Xylella Fastidiosa Active Containment Through a multidisciplinary-Oriented Research Strategy

Electrophysiological and behavioural response of Philaenus spumarius to essential oils and aromatic plants


Sonia Ganassi; Pasquale Cascone; Carmela Di Domenico; Marco Pistillo; Giorgio Formisano; Massimo Giorgini; Pasqualina Grazioso; Giacinto S. Germinara; Antonio De Cristofaro & Emilio Guerrieri.

February 20, 2020.

Electrophysiological and behavioural response of Philaenus spumarius to essential oils and aromatic plantsAbstract:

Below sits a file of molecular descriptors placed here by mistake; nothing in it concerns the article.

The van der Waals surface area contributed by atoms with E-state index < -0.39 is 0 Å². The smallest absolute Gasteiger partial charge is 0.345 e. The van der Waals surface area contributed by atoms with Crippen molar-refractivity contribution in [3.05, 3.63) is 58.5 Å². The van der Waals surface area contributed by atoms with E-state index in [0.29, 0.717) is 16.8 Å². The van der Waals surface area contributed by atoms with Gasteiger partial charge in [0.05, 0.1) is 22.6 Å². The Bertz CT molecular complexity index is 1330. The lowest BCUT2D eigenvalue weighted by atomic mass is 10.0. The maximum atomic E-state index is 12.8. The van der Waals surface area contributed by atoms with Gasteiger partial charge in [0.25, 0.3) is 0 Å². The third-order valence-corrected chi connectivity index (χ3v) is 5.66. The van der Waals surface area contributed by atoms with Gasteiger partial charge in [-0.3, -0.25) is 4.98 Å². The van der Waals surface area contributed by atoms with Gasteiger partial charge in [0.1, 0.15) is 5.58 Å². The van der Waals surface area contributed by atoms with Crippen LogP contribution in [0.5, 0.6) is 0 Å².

The meadow spittlebug, Philaenus spumarius, is a highly polyphagous widespread species, playing a major role in the transmission of the bacterium Xylella fastidiosa subspecies pauca, the agent of the “Olive Quick Decline Syndrome”. Essential oils (EOs) are an important source of bio-active volatile compounds that could interfere with basic metabolic, biochemical, physiological, and behavioural functions of insects. Here, we report the electrophysiological and behavioural responses of adult P. spumarius towards some EOs and related plants. Electroantennographic tests demonstrated that the peripheral olfactory system of P. spumarius females and males perceives volatile organic compounds present in the EOs of Pelargonium graveolens, Cymbopogon nardus and Lavandula officinalis in a dose-dependent manner. In behavioral bioassays, evaluating the adult responses towards EOs and related plants, both at close (Y-tube) and long range (wind tunnel), males and females responded differently to the same odorant. Using EOs, a clear attraction was noted only for males towards lavender EO. Conversely, plants elicited responses that varied upon the plant species, testing device and adult sex. Both lavender and geranium repelled females at any distance range. On the contrary, males were attracted by geranium and repelled by citronella. Finally, at close distance, lavender and citronella were repellent for females and males, respectively. Our results contribute to the development of innovative tools and approaches, alternative to the use of synthetic pesticides, for the sustainable control of P. spumarius aiming to contrasting the expansion of X. fastidiosa.

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